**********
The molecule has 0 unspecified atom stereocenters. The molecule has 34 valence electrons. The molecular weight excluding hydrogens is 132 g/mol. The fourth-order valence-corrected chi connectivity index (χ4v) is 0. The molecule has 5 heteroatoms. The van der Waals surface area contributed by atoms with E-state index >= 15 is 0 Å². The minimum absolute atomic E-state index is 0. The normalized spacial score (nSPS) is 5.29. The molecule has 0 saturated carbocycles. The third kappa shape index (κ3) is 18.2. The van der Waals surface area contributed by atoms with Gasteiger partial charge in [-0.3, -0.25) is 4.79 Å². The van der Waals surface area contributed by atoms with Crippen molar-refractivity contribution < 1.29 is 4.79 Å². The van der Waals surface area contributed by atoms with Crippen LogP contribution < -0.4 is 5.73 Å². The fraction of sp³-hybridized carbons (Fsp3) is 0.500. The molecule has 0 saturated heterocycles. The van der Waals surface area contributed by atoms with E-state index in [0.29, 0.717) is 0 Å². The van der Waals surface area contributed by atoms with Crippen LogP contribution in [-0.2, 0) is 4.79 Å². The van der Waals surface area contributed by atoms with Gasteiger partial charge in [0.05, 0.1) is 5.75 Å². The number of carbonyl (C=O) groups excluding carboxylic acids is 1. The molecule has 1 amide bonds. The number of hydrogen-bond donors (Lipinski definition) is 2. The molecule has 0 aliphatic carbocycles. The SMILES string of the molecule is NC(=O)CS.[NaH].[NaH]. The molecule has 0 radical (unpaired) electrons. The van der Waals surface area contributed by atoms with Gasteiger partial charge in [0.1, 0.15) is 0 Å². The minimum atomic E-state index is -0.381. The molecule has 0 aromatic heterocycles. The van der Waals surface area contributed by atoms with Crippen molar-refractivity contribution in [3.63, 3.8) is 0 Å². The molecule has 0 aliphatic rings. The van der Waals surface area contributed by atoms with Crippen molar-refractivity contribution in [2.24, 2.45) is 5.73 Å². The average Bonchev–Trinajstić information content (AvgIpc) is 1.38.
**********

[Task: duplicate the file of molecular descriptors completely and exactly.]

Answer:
The molecule has 0 unspecified atom stereocenters. The molecule has 34 valence electrons. The molecular weight excluding hydrogens is 132 g/mol. The fourth-order valence-corrected chi connectivity index (χ4v) is 0. The molecule has 5 heteroatoms. The van der Waals surface area contributed by atoms with E-state index >= 15 is 0 Å². The minimum absolute atomic E-state index is 0. The normalized spacial score (nSPS) is 5.29. The molecule has 0 saturated carbocycles. The third kappa shape index (κ3) is 18.2. The van der Waals surface area contributed by atoms with Gasteiger partial charge in [-0.3, -0.25) is 4.79 Å². The van der Waals surface area contributed by atoms with Crippen molar-refractivity contribution < 1.29 is 4.79 Å². The van der Waals surface area contributed by atoms with Crippen LogP contribution < -0.4 is 5.73 Å². The fraction of sp³-hybridized carbons (Fsp3) is 0.500. The molecule has 0 saturated heterocycles. The van der Waals surface area contributed by atoms with E-state index in [0.29, 0.717) is 0 Å². The van der Waals surface area contributed by atoms with Crippen LogP contribution in [-0.2, 0) is 4.79 Å². The van der Waals surface area contributed by atoms with Gasteiger partial charge in [0.05, 0.1) is 5.75 Å². The number of carbonyl (C=O) groups excluding carboxylic acids is 1. The molecule has 1 amide bonds. The number of hydrogen-bond donors (Lipinski definition) is 2. The molecule has 0 aliphatic carbocycles. The SMILES string of the molecule is NC(=O)CS.[NaH].[NaH]. The molecule has 0 radical (unpaired) electrons. The van der Waals surface area contributed by atoms with Gasteiger partial charge in [0.1, 0.15) is 0 Å². The minimum atomic E-state index is -0.381. The molecule has 0 aromatic heterocycles. The van der Waals surface area contributed by atoms with Crippen molar-refractivity contribution in [3.63, 3.8) is 0 Å². The molecule has 0 aliphatic rings. The van der Waals surface area contributed by atoms with Crippen molar-refractivity contribution in [2.24, 2.45) is 5.73 Å². The average Bonchev–Trinajstić information content (AvgIpc) is 1.38.